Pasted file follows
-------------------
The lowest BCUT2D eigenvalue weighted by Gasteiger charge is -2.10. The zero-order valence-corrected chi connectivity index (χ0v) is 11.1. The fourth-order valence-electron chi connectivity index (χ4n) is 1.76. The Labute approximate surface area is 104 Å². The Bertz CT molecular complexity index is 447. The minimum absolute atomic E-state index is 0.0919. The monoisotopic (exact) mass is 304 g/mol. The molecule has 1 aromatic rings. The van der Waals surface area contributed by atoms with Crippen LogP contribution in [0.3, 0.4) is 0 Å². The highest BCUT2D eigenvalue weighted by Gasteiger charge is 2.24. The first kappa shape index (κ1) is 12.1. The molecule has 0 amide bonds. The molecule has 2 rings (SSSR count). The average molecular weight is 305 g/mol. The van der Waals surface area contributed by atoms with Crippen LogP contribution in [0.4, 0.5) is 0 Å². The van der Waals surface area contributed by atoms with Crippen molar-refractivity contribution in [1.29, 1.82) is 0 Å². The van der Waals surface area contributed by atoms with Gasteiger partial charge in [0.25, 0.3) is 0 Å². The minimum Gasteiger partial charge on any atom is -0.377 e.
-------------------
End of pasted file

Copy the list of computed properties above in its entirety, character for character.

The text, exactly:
The lowest BCUT2D eigenvalue weighted by Gasteiger charge is -2.10. The zero-order valence-corrected chi connectivity index (χ0v) is 11.1. The fourth-order valence-electron chi connectivity index (χ4n) is 1.76. The Labute approximate surface area is 104 Å². The Bertz CT molecular complexity index is 447. The minimum absolute atomic E-state index is 0.0919. The monoisotopic (exact) mass is 304 g/mol. The molecule has 1 aromatic rings. The van der Waals surface area contributed by atoms with Crippen LogP contribution in [0.3, 0.4) is 0 Å². The highest BCUT2D eigenvalue weighted by Gasteiger charge is 2.24. The first kappa shape index (κ1) is 12.1. The molecule has 0 amide bonds. The molecule has 2 rings (SSSR count). The average molecular weight is 305 g/mol. The van der Waals surface area contributed by atoms with Crippen LogP contribution in [0.4, 0.5) is 0 Å². The van der Waals surface area contributed by atoms with Crippen molar-refractivity contribution in [1.29, 1.82) is 0 Å². The van der Waals surface area contributed by atoms with Gasteiger partial charge in [0.25, 0.3) is 0 Å². The minimum Gasteiger partial charge on any atom is -0.377 e.